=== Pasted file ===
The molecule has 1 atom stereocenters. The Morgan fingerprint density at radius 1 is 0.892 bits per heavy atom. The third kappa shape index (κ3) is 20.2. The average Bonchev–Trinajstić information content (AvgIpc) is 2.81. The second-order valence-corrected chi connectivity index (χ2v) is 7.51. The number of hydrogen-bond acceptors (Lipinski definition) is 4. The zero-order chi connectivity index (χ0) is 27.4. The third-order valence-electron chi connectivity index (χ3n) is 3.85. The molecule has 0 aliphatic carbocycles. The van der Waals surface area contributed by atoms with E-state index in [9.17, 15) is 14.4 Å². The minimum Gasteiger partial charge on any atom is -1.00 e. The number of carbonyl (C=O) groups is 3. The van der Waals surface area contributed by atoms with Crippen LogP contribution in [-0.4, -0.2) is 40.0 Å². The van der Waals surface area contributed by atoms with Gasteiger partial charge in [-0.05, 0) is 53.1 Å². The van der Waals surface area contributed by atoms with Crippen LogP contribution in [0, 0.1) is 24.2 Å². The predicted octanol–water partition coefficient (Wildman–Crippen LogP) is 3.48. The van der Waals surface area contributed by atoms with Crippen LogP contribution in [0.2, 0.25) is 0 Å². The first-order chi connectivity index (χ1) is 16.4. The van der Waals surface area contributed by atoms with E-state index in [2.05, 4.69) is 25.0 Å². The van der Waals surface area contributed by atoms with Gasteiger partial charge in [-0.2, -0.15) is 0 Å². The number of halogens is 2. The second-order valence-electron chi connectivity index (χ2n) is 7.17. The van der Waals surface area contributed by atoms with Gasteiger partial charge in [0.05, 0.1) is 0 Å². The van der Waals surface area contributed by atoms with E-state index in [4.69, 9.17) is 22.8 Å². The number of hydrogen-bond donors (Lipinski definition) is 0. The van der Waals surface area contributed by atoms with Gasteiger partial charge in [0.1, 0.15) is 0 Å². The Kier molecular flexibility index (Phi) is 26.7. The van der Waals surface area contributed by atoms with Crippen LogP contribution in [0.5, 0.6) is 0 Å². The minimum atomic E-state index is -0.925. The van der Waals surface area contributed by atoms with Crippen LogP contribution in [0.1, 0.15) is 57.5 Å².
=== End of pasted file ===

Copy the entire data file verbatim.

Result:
The molecule has 1 atom stereocenters. The Morgan fingerprint density at radius 1 is 0.892 bits per heavy atom. The third kappa shape index (κ3) is 20.2. The average Bonchev–Trinajstić information content (AvgIpc) is 2.81. The second-order valence-corrected chi connectivity index (χ2v) is 7.51. The number of hydrogen-bond acceptors (Lipinski definition) is 4. The zero-order chi connectivity index (χ0) is 27.4. The third-order valence-electron chi connectivity index (χ3n) is 3.85. The molecule has 0 aliphatic carbocycles. The van der Waals surface area contributed by atoms with E-state index in [9.17, 15) is 14.4 Å². The minimum Gasteiger partial charge on any atom is -1.00 e. The number of carbonyl (C=O) groups is 3. The van der Waals surface area contributed by atoms with Crippen LogP contribution in [-0.4, -0.2) is 40.0 Å². The van der Waals surface area contributed by atoms with Gasteiger partial charge in [-0.05, 0) is 53.1 Å². The van der Waals surface area contributed by atoms with Crippen LogP contribution in [0, 0.1) is 24.2 Å². The predicted octanol–water partition coefficient (Wildman–Crippen LogP) is 3.48. The van der Waals surface area contributed by atoms with Crippen LogP contribution in [0.2, 0.25) is 0 Å². The first-order chi connectivity index (χ1) is 16.4. The van der Waals surface area contributed by atoms with E-state index in [2.05, 4.69) is 25.0 Å². The van der Waals surface area contributed by atoms with Gasteiger partial charge in [-0.2, -0.15) is 0 Å². The number of halogens is 2. The second-order valence-electron chi connectivity index (χ2n) is 7.17. The van der Waals surface area contributed by atoms with Gasteiger partial charge in [0.05, 0.1) is 0 Å². The van der Waals surface area contributed by atoms with E-state index in [4.69, 9.17) is 22.8 Å². The number of hydrogen-bond donors (Lipinski definition) is 0. The van der Waals surface area contributed by atoms with Gasteiger partial charge in [0.1, 0.15) is 0 Å². The Kier molecular flexibility index (Phi) is 26.7. The van der Waals surface area contributed by atoms with Crippen LogP contribution in [0.5, 0.6) is 0 Å². The minimum atomic E-state index is -0.925. The van der Waals surface area contributed by atoms with Crippen LogP contribution in [0.1, 0.15) is 57.5 Å².